Dade City’s Wild Things is a zoo affiliated with the Stearns Zoological Rescue and Rehabilitation Center, and is located only five miles off I-75 (exit 293) in the Dade City area. Be sure to get there in time for one of the two tours, and better yet, make a reservation. Tours begin at 9:30 a.m. and 2:00 p.m.; the zoo is open Tuesday through Saturday. Lions, tigers, a jaguar, a cougar, a panther, bears, monkeys, prairie dogs, and many more creatures live there. Zoo tour admission is $22.95 for adults and $12.95 for children 2 to 12. A 10 percent discount is given to seniors. Photo opportunities of “encounters” with a variety of critters can be purchased as well. Call (352) 567-9453 for details or visit www.dadecityswildthings.com.
Beautiful State Parks
Speaking of nature, the remainder of the I-75 stops highlighted in this story are Florida state parks. Expect to pay a vehicle entrance fee, as well as any camping fees or other recreational fees. Domestic pets are permitted, but only in designated areas. They must be kept on a handheld leash. Check individual parks for specific areas prohibiting pets. For information about all of these parks and more, visit www.floridastateparks.org or call (850) 245-2157.
Dudley Farm Historic State Park (352-472-1142) is in the Gainesville area, seven miles west of I-75 (exit 387) on State Route 26. Listed on the National Register of Historic Places, this park demonstrates the evolution of Florida farming from the 1850s to the mid-1940s through three generations of the Dudley family. An authentic working farm, the homestead consists of 18 buildings. Self-guided tours are available during operating hours Wednesday through Sunday. The park also has a visitors center, a picnic area, and a nature trail.
Devil’s Millhopper Geological State Park (352-955-2008) is a place with a strange name, and a very unusual feature. Imagine a rain forest stuck in the middle of north Florida’s sandy, pine-covered terrain, and you get the idea. It is located two miles northwest of Gainesville via I-75 exit 390.
A bowl-shaped cavity 120 feet deep leads to this miniature rain forest. Small streams trickle down the steep slopes of the limestone sinkhole, disappearing through crevices in the ground. Lush vegetation thrives in the shade of the walls, even in dry summers. Researchers at this National Natural Landmark have found fossil shark teeth, marine shells, and the fossilized remains of extinct land animals.
Visitors can learn more about this sinkhole through interpretive displays; in addition, guided ranger walks are available every Saturday at 10:00 a.m. The visitors center offers exhibits and an audiovisual program.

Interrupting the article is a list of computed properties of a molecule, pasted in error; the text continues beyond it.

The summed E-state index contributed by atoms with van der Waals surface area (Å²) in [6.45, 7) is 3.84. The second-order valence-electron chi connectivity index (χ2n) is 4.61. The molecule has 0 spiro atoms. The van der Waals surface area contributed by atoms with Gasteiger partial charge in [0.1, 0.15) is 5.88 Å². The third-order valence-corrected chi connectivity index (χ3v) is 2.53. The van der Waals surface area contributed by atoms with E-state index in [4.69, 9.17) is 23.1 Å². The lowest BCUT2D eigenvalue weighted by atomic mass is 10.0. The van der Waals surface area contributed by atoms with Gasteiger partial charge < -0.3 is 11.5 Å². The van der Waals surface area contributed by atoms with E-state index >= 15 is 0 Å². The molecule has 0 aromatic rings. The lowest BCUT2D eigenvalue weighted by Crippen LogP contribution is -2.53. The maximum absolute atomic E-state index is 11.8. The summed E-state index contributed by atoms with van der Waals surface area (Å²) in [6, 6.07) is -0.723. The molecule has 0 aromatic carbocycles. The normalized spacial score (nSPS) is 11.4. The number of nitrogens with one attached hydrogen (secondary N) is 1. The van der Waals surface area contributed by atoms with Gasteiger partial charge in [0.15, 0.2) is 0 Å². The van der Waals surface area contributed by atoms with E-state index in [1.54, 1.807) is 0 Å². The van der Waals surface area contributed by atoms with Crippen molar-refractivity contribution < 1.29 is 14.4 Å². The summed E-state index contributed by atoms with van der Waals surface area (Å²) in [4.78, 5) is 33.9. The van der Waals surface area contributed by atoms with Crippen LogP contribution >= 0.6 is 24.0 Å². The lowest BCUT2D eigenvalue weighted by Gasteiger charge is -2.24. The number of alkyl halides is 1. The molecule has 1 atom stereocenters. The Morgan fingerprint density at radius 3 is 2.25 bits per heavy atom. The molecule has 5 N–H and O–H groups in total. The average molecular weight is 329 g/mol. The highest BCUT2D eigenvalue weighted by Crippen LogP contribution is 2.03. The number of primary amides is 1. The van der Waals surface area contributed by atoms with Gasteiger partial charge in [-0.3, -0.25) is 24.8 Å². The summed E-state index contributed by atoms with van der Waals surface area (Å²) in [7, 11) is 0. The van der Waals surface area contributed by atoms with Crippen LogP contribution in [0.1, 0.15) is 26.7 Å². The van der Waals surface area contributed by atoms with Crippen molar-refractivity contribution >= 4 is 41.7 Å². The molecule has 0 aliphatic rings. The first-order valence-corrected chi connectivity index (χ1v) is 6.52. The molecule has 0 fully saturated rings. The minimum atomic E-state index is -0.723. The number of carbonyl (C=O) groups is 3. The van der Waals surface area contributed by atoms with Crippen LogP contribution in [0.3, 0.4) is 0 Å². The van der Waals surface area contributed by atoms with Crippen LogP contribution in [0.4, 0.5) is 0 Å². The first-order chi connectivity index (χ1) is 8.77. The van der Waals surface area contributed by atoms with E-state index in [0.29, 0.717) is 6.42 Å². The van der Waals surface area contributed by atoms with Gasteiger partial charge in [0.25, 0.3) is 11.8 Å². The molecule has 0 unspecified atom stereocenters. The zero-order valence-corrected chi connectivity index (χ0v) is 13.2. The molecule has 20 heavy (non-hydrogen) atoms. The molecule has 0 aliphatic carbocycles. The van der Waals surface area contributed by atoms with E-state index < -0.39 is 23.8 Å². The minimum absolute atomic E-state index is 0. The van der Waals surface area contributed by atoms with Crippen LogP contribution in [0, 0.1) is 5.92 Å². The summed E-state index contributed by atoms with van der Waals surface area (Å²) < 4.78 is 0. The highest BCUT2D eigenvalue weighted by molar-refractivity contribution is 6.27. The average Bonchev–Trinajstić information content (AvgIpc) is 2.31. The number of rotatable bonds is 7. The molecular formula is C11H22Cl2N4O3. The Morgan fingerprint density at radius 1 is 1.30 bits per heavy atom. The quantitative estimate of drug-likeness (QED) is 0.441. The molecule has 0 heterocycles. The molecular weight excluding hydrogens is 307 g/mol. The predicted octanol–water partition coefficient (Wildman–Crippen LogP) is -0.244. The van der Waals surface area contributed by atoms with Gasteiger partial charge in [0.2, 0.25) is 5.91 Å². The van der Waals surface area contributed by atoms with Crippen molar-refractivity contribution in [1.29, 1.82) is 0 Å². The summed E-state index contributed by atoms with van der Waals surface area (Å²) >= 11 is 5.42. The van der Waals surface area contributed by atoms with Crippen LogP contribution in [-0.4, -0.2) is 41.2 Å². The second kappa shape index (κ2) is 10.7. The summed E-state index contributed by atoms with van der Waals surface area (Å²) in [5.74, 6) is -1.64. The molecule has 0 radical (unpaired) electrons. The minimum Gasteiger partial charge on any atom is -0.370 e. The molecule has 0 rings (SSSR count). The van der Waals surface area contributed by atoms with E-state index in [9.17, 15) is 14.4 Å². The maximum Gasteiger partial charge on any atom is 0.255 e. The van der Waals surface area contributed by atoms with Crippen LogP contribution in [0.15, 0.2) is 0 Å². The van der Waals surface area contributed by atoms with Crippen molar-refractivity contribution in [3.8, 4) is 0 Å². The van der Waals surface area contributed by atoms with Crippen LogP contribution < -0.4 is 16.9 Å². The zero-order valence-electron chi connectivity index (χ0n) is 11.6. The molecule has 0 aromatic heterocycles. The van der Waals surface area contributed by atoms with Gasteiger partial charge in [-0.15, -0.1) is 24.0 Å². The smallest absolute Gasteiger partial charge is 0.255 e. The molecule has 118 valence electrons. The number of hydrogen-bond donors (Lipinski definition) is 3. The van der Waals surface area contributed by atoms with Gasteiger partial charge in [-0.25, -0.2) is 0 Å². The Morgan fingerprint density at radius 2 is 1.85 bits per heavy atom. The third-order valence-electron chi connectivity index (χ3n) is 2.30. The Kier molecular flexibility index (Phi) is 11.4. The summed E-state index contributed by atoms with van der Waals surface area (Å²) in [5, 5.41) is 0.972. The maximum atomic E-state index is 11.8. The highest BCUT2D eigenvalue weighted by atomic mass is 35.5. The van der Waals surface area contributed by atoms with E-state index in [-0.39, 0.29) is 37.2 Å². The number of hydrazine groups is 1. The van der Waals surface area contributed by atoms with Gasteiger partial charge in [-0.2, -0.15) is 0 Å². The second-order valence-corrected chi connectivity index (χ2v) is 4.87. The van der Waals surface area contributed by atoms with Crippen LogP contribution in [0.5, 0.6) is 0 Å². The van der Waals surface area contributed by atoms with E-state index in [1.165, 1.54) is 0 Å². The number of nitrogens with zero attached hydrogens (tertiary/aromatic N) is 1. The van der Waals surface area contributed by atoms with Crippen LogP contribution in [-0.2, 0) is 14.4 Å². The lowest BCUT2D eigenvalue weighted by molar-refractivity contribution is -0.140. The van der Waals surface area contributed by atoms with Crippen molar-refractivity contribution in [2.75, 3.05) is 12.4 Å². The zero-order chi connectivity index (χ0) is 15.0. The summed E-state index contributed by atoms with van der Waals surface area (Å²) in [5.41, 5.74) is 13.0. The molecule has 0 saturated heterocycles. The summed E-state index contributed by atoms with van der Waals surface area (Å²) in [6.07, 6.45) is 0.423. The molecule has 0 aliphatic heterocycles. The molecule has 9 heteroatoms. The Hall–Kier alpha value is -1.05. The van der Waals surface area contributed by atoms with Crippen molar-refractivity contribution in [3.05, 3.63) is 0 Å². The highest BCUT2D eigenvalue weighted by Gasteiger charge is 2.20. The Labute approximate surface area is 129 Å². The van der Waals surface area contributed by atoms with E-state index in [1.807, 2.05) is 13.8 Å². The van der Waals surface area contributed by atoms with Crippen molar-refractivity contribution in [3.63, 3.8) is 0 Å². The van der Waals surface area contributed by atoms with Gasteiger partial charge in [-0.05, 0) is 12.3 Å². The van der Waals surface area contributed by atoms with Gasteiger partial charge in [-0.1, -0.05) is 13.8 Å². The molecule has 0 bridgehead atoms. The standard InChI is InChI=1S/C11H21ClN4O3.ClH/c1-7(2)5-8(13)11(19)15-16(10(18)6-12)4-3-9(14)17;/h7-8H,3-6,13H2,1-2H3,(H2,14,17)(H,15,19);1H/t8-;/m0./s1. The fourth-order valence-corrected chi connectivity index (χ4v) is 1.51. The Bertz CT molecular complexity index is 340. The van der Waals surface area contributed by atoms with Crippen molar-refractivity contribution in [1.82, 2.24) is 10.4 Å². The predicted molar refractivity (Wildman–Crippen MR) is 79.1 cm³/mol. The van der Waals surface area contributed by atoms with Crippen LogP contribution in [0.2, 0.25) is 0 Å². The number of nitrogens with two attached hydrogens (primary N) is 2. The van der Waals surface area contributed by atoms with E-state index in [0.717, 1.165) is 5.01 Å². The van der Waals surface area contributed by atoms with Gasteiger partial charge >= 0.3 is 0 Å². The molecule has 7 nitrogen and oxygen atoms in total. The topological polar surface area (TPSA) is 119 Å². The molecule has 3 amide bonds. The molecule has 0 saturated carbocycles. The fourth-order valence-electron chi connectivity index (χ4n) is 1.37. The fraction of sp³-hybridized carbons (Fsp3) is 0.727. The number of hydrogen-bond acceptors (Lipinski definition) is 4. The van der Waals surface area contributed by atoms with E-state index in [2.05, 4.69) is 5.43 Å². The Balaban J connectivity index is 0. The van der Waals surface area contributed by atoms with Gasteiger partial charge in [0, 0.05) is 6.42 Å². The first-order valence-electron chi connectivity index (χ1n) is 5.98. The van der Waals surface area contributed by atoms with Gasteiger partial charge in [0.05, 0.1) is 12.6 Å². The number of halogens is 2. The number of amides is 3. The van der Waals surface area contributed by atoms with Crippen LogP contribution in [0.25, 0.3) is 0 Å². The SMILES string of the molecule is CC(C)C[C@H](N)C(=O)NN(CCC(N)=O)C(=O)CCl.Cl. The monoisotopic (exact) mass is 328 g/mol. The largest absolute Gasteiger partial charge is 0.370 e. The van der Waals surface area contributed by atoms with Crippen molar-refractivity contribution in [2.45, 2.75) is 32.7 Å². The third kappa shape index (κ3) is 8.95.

Our next two state park stops are neighbors: O’Leno State Park (386-454-1853) and River Rise Preserve State Park (386-454-1853) are both reached by taking exit 414 off of I-75. For O’Leno, go six miles north of High Springs on U.S. 441.
O’Leno is located along the banks of the scenic Santa Fe River, a tributary of the Suwannee River. The river runs through the park and then disappears underground “” and re-emerges three miles away in the River Rise Preserve. A suspension bridge built by the Civilian Conservation Corps in the 1930s still spans the river there. Visitors can picnic at a pavilion or go fishing. Bicycles can be rented, as can canoes that let you explore the river’s scenic beauty and wildlife. Interpretive exhibits are available.
O’Leno has two scenic walking trails. The River Trail takes you along the river to the “river sink,” where the river disappears underground. The Limestone Trail winds through a hardwood hammock, a limestone outcrop, and a pine forest. Other trails for hikers and bikers are available also.
Motorhomers will want to note that O’Leno has two campground loops and 61 campsites, each with water, electric hookups, and a centrally located restroom in each camping area. Maximum RV length is 50 feet. Reservations may be made up to 11 months in advance through ReserveAmerica: (800) 326-3521 or www.reserveamerica.com.
To reach River Rise, go two more miles west on U.S. 27. Fishing is available at this park, and hiking and wildlife viewing also are popular along trails shared by hikers, bikers, and equestrians.
Finally, another National Natural Landmark is located farther west of River Rise via U.S. 27: Ichetucknee Springs State Park (386-497-4690). Situated near Fort White, this park is said to have the nation’s most pristine river, with tubing, kayaking, and canoeing available. The crystalline Ichetucknee River flows six miles through shaded hammocks and wetlands before it joins the Santa Fe River. Tubing down the river is the premier activity in the summer, and from October through March, scuba divers plunge into the Blue Hole (cave certification is required). Tubes and snorkeling and diving equipment can be rented from private vendors outside the park.
Three superb hiking trails are located at the north entrance of the park. Trail maps are available at the ranger station or the information booth. Picnicking is available at both the north and south entrances.
The next time you turn your motorhome wheels toward I-75, remember, it has more going for it than just pavement and possible construction delays. Check out some of these Florida stops, and enjoy the ride.